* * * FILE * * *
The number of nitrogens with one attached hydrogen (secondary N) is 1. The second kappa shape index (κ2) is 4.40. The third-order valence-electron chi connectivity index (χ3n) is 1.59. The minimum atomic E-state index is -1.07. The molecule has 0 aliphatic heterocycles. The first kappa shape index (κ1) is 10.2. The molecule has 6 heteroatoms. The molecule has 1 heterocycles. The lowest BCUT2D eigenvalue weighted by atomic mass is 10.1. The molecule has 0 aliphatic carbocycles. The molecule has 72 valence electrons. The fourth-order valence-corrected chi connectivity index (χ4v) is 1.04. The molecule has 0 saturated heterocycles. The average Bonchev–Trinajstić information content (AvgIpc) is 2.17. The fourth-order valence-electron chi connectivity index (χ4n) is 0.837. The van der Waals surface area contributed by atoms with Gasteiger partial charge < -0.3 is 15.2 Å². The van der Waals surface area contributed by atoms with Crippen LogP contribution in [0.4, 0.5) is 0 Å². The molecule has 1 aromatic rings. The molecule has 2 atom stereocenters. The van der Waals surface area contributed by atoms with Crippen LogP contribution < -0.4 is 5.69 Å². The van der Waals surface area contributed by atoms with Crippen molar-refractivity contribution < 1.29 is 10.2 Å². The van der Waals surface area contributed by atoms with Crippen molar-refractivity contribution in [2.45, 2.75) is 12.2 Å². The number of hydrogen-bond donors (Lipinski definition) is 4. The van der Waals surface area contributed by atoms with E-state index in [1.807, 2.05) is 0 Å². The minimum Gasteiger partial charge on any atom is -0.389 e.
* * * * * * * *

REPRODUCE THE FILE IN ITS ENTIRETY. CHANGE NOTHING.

The number of nitrogens with one attached hydrogen (secondary N) is 1. The second kappa shape index (κ2) is 4.40. The third-order valence-electron chi connectivity index (χ3n) is 1.59. The minimum atomic E-state index is -1.07. The molecule has 0 aliphatic heterocycles. The first kappa shape index (κ1) is 10.2. The molecule has 6 heteroatoms. The molecule has 1 heterocycles. The lowest BCUT2D eigenvalue weighted by atomic mass is 10.1. The molecule has 0 aliphatic carbocycles. The molecule has 72 valence electrons. The fourth-order valence-corrected chi connectivity index (χ4v) is 1.04. The molecule has 0 saturated heterocycles. The average Bonchev–Trinajstić information content (AvgIpc) is 2.17. The fourth-order valence-electron chi connectivity index (χ4n) is 0.837. The van der Waals surface area contributed by atoms with Gasteiger partial charge < -0.3 is 15.2 Å². The van der Waals surface area contributed by atoms with Crippen LogP contribution in [0.4, 0.5) is 0 Å². The molecule has 1 aromatic rings. The molecule has 2 atom stereocenters. The van der Waals surface area contributed by atoms with Crippen LogP contribution < -0.4 is 5.69 Å². The van der Waals surface area contributed by atoms with Crippen molar-refractivity contribution < 1.29 is 10.2 Å². The van der Waals surface area contributed by atoms with Crippen molar-refractivity contribution in [2.45, 2.75) is 12.2 Å². The number of hydrogen-bond donors (Lipinski definition) is 4. The van der Waals surface area contributed by atoms with E-state index in [1.807, 2.05) is 0 Å². The minimum Gasteiger partial charge on any atom is -0.389 e.